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Poor Diet Kills More than Cigarettes?! Key Study Shows We’re Eating Ourselves to Death

By Mike Barrett via NaturalSociety

The Western diet is no longer unique to the United States. Many countries the world over have adopted a diet laden with *excess* salt, fat, sugar, and other health-compromising ingredients. Now, people are literally paying for it with their lives, according to a recently published global study. [1]

Researchers looked at the eating habits of people from 195 countries to estimate how much poor diets contribute to mortality. They discovered that 11 million people die each year because they consume too many unhealthy foods and skimp on the healthful ones, like fruits, vegetables, and whole grains.

Food Takes More Lives than, Er… Cigarettes?

The team wrote in the journal Lancet that poor diet contributes to more global deaths than cigarette smoking.

The study shows that 3 million global deaths could be attributed to excess sodium consumption. Another 3 million deaths were caused by a lack of whole grains, and 2 million more deaths were the result of a lack of adequate fruit consumption.

In 2017, the leading cause of diet-related deaths around the world was cardiovascular disease, followed by certain cancers and diabetes.

The findings show, once again, that a balanced diet is vital to overall health and longevity.

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Marion Nestle, professor emerita of nutrition, food studies and public health at New York University, said:

“The results are based on limited data and assumptions, but conclusions are consistent with major reports from public health and medical authorities.”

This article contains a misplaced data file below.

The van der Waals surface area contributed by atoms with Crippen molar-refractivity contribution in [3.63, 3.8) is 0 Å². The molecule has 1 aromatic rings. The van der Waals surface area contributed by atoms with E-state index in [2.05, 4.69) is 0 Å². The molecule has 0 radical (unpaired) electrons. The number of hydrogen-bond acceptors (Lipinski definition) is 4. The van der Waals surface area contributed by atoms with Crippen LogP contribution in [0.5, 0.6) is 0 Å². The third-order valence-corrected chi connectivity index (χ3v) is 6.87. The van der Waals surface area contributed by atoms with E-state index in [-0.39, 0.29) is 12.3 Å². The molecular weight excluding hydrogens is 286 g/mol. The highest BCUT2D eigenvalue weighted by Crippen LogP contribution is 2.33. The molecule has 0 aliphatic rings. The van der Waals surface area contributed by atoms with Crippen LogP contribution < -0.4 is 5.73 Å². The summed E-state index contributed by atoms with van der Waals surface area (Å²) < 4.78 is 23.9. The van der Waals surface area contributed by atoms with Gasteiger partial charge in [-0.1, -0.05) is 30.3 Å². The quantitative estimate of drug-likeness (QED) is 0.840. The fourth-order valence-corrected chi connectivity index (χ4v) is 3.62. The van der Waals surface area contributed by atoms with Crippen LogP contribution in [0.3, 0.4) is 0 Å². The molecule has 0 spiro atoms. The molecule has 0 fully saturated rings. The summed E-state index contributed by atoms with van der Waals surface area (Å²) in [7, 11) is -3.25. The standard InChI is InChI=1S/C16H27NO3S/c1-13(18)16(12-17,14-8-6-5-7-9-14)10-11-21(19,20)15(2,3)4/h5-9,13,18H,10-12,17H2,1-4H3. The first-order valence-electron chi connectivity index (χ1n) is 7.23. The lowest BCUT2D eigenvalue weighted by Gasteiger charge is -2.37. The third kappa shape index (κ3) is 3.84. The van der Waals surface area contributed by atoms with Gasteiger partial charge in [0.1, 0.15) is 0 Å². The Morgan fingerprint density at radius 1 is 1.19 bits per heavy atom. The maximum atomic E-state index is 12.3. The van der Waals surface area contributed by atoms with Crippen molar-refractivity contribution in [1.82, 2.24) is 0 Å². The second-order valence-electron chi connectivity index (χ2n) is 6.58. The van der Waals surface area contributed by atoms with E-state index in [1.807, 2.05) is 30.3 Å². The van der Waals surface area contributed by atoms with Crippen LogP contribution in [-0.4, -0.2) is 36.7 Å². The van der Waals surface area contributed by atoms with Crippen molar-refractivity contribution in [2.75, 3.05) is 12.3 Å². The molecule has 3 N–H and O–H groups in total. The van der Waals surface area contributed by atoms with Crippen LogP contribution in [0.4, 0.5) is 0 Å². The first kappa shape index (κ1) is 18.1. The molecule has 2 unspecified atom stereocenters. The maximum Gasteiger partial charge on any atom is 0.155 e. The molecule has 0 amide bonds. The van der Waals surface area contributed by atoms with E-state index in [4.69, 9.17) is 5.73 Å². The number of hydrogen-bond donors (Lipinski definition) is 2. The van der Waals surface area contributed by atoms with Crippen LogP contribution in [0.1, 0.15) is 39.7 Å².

People living in countries where the Mediterranean diet is commonplace scored the best health-wise. The diet emphasizes fish and lean meats, whole grains, olive oil, and lots of fruits and vegetables. This makes sense, as people who eat a Mediterranean-style diet have a lower risk of cardiovascular disease – possibly even as low as those taking statin drugs.

The Results – Where Does Your Country Rank?

Israel came in first with the least number of diet-related deaths, followed by France and Spain, respectively.

The United States ranked a dismal 43rd.

Ashkan Afshin, of the Institute for Health Metrics and Evaluation at the University of Washington, said: [2]

“Generally, the countries that have a diet close to the Mediterranean diet, which has higher intake of fruits, vegetables, nuts, and healthy oils (including olive oil and omega-3 fatty acids from fish) are the countries where we see the lowest number of [diet-related] deaths.”

Bruce Lee, associate professor of international health at Johns Hopkins Bloomberg School of Public Health and executive director of the Global Obesity Prevention Center, said the research shows that poor diets have become synonymous with non-communicable diseases. Physical inactivity and a variety of other environmental, economic, and social factors also play a role, he said.[1]

“Diet can contribute to noncommunicable disease (NCDs) via increased body weight and obesity, elevated blood pressure, hyperlipidemia or high levels of fat in the blood, and conditions that lead to high blood sugar levels.”

Not Enough to Feed the World?

Lee added that one problem is that:

“…unhealthy foods such as those that are highly processed with artificial ingredients are often cheaper to make, store, ship, and prepare. Therefore, such foods have replaced more natural and healthy foods in food systems around the world.”

But even if everyone in the world suddenly decided to start eating healthily, the current global agricultural system wouldn’t be able to provide enough fruits and vegetables to accommodate the global population, a recent study published in PLOS One shows. [2]

The unfortunate reality is that global initiatives are needed to make sure that healthful foods are available to those seeking to improve their health and diet.

Evan Fraser, the co-author of the study and the director of the Arrell Food Institute at the University of Guelph, remarked:

“We simply can’t all adopt a healthy diet under the current global agricultural system. At a global level, we have a mismatch between what we should be eating, and what we’re producing.”


[2] NPR

(Read the original article here)


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